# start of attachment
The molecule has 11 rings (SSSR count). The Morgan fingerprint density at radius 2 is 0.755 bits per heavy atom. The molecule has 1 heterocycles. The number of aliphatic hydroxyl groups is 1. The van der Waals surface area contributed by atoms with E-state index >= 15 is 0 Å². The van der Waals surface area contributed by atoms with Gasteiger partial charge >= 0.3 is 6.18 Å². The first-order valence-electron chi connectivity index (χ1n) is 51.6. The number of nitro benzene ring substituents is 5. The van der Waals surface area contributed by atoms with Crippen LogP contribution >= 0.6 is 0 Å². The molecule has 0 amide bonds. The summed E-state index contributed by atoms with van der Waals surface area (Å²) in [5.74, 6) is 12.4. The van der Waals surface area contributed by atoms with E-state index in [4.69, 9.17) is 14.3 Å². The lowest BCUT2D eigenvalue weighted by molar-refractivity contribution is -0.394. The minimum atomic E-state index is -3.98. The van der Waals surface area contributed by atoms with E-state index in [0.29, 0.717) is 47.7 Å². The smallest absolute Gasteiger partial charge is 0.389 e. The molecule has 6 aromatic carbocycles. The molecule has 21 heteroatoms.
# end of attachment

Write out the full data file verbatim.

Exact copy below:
The molecule has 11 rings (SSSR count). The Morgan fingerprint density at radius 2 is 0.755 bits per heavy atom. The molecule has 1 heterocycles. The number of aliphatic hydroxyl groups is 1. The van der Waals surface area contributed by atoms with E-state index >= 15 is 0 Å². The van der Waals surface area contributed by atoms with Gasteiger partial charge >= 0.3 is 6.18 Å². The first-order valence-electron chi connectivity index (χ1n) is 51.6. The number of nitro benzene ring substituents is 5. The van der Waals surface area contributed by atoms with Crippen LogP contribution >= 0.6 is 0 Å². The molecule has 0 amide bonds. The summed E-state index contributed by atoms with van der Waals surface area (Å²) in [5.74, 6) is 12.4. The van der Waals surface area contributed by atoms with E-state index in [4.69, 9.17) is 14.3 Å². The lowest BCUT2D eigenvalue weighted by molar-refractivity contribution is -0.394. The minimum atomic E-state index is -3.98. The van der Waals surface area contributed by atoms with E-state index in [0.29, 0.717) is 47.7 Å². The smallest absolute Gasteiger partial charge is 0.389 e. The molecule has 6 aromatic carbocycles. The molecule has 21 heteroatoms.